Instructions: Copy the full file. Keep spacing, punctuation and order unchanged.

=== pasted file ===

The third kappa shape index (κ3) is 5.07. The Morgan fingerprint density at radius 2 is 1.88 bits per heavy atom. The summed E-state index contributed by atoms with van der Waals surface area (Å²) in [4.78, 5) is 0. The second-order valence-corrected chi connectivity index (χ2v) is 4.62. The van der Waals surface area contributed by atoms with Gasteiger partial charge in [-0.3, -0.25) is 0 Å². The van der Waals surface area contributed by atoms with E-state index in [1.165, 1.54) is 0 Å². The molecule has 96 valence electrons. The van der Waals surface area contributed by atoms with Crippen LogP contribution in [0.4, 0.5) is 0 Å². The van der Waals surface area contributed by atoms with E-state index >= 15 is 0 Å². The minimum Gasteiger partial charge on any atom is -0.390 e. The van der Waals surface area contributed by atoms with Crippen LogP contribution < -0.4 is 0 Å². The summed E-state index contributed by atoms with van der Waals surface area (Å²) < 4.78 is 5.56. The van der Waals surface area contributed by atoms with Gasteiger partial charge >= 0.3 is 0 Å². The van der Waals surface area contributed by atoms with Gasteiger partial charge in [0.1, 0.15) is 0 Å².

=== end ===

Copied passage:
The third kappa shape index (κ3) is 5.07. The Morgan fingerprint density at radius 2 is 1.88 bits per heavy atom. The summed E-state index contributed by atoms with van der Waals surface area (Å²) in [4.78, 5) is 0. The second-order valence-corrected chi connectivity index (χ2v) is 4.62. The van der Waals surface area contributed by atoms with Gasteiger partial charge in [-0.3, -0.25) is 0 Å². The van der Waals surface area contributed by atoms with E-state index in [1.165, 1.54) is 0 Å². The molecule has 96 valence electrons. The van der Waals surface area contributed by atoms with Crippen LogP contribution in [0.4, 0.5) is 0 Å². The van der Waals surface area contributed by atoms with E-state index >= 15 is 0 Å². The minimum Gasteiger partial charge on any atom is -0.390 e. The van der Waals surface area contributed by atoms with Crippen LogP contribution < -0.4 is 0 Å². The summed E-state index contributed by atoms with van der Waals surface area (Å²) < 4.78 is 5.56. The van der Waals surface area contributed by atoms with Gasteiger partial charge >= 0.3 is 0 Å². The van der Waals surface area contributed by atoms with Gasteiger partial charge in [0.1, 0.15) is 0 Å².